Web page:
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Topic of the Week -- Drugs - SPK Live
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spk1121
spk1121
Steve K
Mon, Jul. 12th, 2004 12:07 pm
Topic of the Week -- Drugs

DRUGS

How does society view drugs?  How should we view drugs?  Is recreational drug use an acceptable practice?  Should there be limitations placed on access?  Are some substances acceptable while others are not?  Should drug users be considered criminals or candidates for rehabilitation?

Any thoughts, pro or con?

OTHER TOPICS

STEM CELL RESEARCH - July 6, 2004

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11CommentReply

spk1121
spk1121
Steve K
Mon, Jul. 12th, 2004 10:48 am (UTC)
spk1121's opinion

Some people may be surprised by this, but I am actually quite far to the left on this issue. I believe that a man's home is his castle (which is actually traditionally a conservative viewpoint), and that what you do in the privacy of your own house is your business. As such, recreational drug use does not do harm to the greater community. If violence is a result of drug use, I think that should be treated like any other form of abuse. The victim(s) should receive aid and authorities should be called upon to act accordingly. Along those lines, once a person leaves their house (or even a bar/club) under the influence, THEN it becomes a societal problem! That's why I am often in favor of harsh penalities for drunk driving. However, I do not believe drugs (or alcohol) should be banned outright simply because of what might happen. Consequences should be meted out depending on the choices people make, not theoretical badness.

I believe that it is the church's (or other spiritual/ethical groups) job to define whether or not drug use is acceptable. Some churches frown on drinking, others do not. This is the same issue. It's all so arbitrary anyway, that's what gets me. Cigarettes are known to be lethal and are legal, while marijuana has medicinal properties and is banned. Even caffine was banned for a time in this country! What would millions of people do without Starbucks to give them a jolt? Yet an alternative history could have had Starbucks serving as modern-day speakeasies.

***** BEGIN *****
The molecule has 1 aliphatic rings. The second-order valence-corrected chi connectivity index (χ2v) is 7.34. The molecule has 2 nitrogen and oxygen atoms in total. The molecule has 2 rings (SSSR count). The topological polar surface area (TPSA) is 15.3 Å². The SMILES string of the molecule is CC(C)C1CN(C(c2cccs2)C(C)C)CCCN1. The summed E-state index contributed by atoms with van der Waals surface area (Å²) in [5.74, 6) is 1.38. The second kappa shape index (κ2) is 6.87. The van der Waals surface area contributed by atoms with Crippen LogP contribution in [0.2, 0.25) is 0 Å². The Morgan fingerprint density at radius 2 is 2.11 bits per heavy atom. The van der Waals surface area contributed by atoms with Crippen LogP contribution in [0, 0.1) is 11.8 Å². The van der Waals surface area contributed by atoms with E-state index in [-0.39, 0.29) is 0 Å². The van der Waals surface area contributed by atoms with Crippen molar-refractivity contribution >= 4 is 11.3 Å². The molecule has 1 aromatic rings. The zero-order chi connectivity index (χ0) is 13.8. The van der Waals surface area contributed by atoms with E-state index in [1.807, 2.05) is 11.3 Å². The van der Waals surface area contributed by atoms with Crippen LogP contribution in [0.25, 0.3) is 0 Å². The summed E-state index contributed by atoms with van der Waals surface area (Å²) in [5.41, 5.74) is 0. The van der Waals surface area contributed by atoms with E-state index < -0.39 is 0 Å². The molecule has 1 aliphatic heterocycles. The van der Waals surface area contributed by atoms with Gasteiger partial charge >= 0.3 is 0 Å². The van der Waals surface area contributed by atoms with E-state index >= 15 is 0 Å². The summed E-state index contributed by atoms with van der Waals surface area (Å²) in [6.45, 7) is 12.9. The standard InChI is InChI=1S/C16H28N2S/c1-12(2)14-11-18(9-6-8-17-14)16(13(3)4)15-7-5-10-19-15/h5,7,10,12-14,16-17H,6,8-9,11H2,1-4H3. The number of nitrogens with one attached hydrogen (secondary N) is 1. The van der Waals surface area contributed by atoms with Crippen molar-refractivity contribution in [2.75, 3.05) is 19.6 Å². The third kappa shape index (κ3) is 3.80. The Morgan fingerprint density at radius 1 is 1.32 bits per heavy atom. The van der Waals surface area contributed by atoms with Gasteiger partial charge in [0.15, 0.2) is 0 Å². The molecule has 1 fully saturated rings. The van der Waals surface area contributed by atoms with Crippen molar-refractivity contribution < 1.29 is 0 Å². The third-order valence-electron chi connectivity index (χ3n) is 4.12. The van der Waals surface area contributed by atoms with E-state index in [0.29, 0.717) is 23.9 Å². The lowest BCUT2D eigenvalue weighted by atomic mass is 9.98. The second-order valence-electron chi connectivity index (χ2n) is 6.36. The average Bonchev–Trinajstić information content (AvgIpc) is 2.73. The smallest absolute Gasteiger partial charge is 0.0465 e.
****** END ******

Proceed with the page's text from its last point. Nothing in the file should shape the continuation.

Prohibition showed us that people are going to get these substances by whatever means necessary, so we should control the flow rather than fight it. If we did, we could price and tax these drugs accordingly. Society could benefit from this drug use, just as taxes on cigarette and alcohol do. There would be no stigma to using marijuana or other substances for medicinal purposes. Kids would not go to jail for a holding a bag of stuff in their hands.

For the record, I have never even smoked a cigarette. Drugs have never held any interest for me, maybe because I've been in the hospital and have a sense of my own mortality. Either way, it's been my choice not to indulge in such things. It is my hope that parents and the church would teach kids right and wrong in cases like these, rather than the heavy-handed attempts of government to throw people in jail. That doesn't solve addiction issues and such. When drugs become more widely available and less stigmatized, the drug war will finally be able to cool down.


ReplyThread
belgo_girl
belgo_girl
belgo_girl
Mon, Jul. 12th, 2004 03:35 pm (UTC)

Very interesting point of view. I hadn't thought about it that way except for the bit about making it legal and maybe the usage would die down. I don't know. I agree that it's none of my business what adults do behind closed doors, but I think that what children are doing is a problem. Essentially, I'm against drug usage unless it's for medicinal purposes. I have never been tempted to try, so it's easy for me to say I'm against them. I do think that the government has created a problem with all of its anti-drug campaigns. People like to do things they are told are wrong. Of course, people become addicted to prescription drugs and household cleaners, but the government isn't banning them. I can't even stand cigarettes.

I really don't think about the subject much, so I have nothing coherent or intelligent to say.

I suck at debate.


ReplyThread
spk1121
spk1121
Steve K
Thu, Jul. 15th, 2004 01:14 pm (UTC)
Usage

Hey, don't worry if you "suck at debate!" First off, I am interested in hearing people's opinions and learning more about you as individuals. I am also interested in discourse and actually learning. Besides, the advantage of writing on LJ is that you don't have to come up with remarks off the cuff! You can take the time to think about it and post what you want. It's all good.

I thought your statement "people become addicted to prescription drugs and household cleaners, but the government isn't banning them" was very insightful. Anything can be used improperly, so I think we should educate people about the potential pros and cons. Personally, I tend to think some people use drugs as an avenue of exploration. One of my friends tried it a few times in college, now it doesn't hold any more interest for him. I almost equate it with masterbation, which some people get into and others don't. It's not necessarily deviant behavior, though some people certainly think so. People learn about who they are and what they want in different ways. I can't even stand cigarettes either, so I know where you're coming from.